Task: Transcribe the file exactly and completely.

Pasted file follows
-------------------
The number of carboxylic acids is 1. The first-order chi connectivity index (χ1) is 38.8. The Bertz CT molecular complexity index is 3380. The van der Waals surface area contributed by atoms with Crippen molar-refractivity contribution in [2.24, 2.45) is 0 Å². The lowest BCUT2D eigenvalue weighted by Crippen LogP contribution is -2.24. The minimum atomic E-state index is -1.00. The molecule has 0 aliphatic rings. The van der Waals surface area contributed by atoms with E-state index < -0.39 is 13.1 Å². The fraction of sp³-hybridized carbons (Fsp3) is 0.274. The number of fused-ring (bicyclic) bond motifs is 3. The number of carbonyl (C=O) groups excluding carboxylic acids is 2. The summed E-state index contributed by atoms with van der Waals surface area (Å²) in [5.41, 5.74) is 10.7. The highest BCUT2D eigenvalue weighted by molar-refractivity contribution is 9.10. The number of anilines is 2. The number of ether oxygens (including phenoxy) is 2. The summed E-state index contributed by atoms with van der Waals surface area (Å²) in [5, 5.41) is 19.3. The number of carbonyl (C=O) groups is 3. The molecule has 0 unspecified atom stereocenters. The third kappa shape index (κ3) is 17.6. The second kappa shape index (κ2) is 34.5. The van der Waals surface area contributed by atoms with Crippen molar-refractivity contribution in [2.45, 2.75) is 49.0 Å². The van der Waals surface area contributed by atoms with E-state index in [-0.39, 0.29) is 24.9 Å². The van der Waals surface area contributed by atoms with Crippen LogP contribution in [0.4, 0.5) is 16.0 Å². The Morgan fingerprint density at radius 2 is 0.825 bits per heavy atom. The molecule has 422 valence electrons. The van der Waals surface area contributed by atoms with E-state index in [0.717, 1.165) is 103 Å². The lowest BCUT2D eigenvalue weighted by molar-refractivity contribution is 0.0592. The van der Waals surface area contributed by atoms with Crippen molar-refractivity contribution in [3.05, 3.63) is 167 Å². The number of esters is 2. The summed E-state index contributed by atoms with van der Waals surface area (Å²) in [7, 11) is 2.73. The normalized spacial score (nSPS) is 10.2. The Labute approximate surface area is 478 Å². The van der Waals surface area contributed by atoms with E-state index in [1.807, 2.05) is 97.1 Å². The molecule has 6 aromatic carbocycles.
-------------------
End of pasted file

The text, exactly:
The number of carboxylic acids is 1. The first-order chi connectivity index (χ1) is 38.8. The Bertz CT molecular complexity index is 3380. The van der Waals surface area contributed by atoms with Crippen molar-refractivity contribution in [2.24, 2.45) is 0 Å². The lowest BCUT2D eigenvalue weighted by Crippen LogP contribution is -2.24. The minimum atomic E-state index is -1.00. The molecule has 0 aliphatic rings. The van der Waals surface area contributed by atoms with E-state index < -0.39 is 13.1 Å². The fraction of sp³-hybridized carbons (Fsp3) is 0.274. The number of fused-ring (bicyclic) bond motifs is 3. The number of carbonyl (C=O) groups excluding carboxylic acids is 2. The summed E-state index contributed by atoms with van der Waals surface area (Å²) in [5.41, 5.74) is 10.7. The highest BCUT2D eigenvalue weighted by molar-refractivity contribution is 9.10. The number of anilines is 2. The number of ether oxygens (including phenoxy) is 2. The summed E-state index contributed by atoms with van der Waals surface area (Å²) in [5, 5.41) is 19.3. The number of carbonyl (C=O) groups is 3. The molecule has 0 unspecified atom stereocenters. The third kappa shape index (κ3) is 17.6. The second kappa shape index (κ2) is 34.5. The van der Waals surface area contributed by atoms with Crippen molar-refractivity contribution in [2.45, 2.75) is 49.0 Å². The van der Waals surface area contributed by atoms with E-state index in [-0.39, 0.29) is 24.9 Å². The van der Waals surface area contributed by atoms with Crippen LogP contribution in [0.4, 0.5) is 16.0 Å². The Morgan fingerprint density at radius 2 is 0.825 bits per heavy atom. The molecule has 422 valence electrons. The van der Waals surface area contributed by atoms with E-state index in [0.717, 1.165) is 103 Å². The lowest BCUT2D eigenvalue weighted by molar-refractivity contribution is 0.0592. The van der Waals surface area contributed by atoms with Crippen molar-refractivity contribution in [3.05, 3.63) is 167 Å². The number of esters is 2. The summed E-state index contributed by atoms with van der Waals surface area (Å²) in [7, 11) is 2.73. The normalized spacial score (nSPS) is 10.2. The Labute approximate surface area is 478 Å². The van der Waals surface area contributed by atoms with E-state index in [1.807, 2.05) is 97.1 Å². The molecule has 6 aromatic carbocycles.